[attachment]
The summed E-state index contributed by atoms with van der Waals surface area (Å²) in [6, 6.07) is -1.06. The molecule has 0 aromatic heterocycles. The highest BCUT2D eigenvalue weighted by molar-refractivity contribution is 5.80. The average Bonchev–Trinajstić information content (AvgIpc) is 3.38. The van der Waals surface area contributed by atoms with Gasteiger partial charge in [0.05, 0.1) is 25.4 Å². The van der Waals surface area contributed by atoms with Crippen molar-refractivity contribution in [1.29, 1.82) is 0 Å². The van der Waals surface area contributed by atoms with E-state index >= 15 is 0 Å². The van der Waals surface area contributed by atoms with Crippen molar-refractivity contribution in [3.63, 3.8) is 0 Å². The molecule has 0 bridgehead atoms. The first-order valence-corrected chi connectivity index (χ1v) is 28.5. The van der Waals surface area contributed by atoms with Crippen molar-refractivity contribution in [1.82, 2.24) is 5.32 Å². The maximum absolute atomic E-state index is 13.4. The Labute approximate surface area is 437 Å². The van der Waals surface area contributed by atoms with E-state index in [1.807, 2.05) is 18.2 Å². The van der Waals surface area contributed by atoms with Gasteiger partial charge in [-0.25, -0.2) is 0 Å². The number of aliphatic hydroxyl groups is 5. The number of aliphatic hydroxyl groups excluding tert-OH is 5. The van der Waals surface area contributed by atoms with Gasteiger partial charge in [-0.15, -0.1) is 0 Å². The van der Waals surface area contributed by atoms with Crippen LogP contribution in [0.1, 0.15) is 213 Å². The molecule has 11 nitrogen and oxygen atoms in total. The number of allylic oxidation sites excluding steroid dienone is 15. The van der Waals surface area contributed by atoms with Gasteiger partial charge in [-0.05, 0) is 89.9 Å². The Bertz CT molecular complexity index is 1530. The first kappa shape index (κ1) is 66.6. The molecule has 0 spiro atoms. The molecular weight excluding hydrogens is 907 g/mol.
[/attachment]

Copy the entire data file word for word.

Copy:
The summed E-state index contributed by atoms with van der Waals surface area (Å²) in [6, 6.07) is -1.06. The molecule has 0 aromatic heterocycles. The highest BCUT2D eigenvalue weighted by molar-refractivity contribution is 5.80. The average Bonchev–Trinajstić information content (AvgIpc) is 3.38. The van der Waals surface area contributed by atoms with Gasteiger partial charge in [0.05, 0.1) is 25.4 Å². The van der Waals surface area contributed by atoms with Crippen molar-refractivity contribution in [1.29, 1.82) is 0 Å². The van der Waals surface area contributed by atoms with E-state index >= 15 is 0 Å². The van der Waals surface area contributed by atoms with Crippen molar-refractivity contribution in [3.63, 3.8) is 0 Å². The molecule has 0 bridgehead atoms. The first-order valence-corrected chi connectivity index (χ1v) is 28.5. The van der Waals surface area contributed by atoms with Crippen molar-refractivity contribution in [1.82, 2.24) is 5.32 Å². The maximum absolute atomic E-state index is 13.4. The Labute approximate surface area is 437 Å². The van der Waals surface area contributed by atoms with E-state index in [1.807, 2.05) is 18.2 Å². The van der Waals surface area contributed by atoms with Gasteiger partial charge in [-0.25, -0.2) is 0 Å². The number of aliphatic hydroxyl groups is 5. The number of aliphatic hydroxyl groups excluding tert-OH is 5. The van der Waals surface area contributed by atoms with Gasteiger partial charge in [-0.15, -0.1) is 0 Å². The van der Waals surface area contributed by atoms with Crippen LogP contribution in [0.1, 0.15) is 213 Å². The molecule has 11 nitrogen and oxygen atoms in total. The number of allylic oxidation sites excluding steroid dienone is 15. The van der Waals surface area contributed by atoms with Gasteiger partial charge in [-0.05, 0) is 89.9 Å². The Bertz CT molecular complexity index is 1530. The first kappa shape index (κ1) is 66.6. The molecule has 0 spiro atoms. The molecular weight excluding hydrogens is 907 g/mol.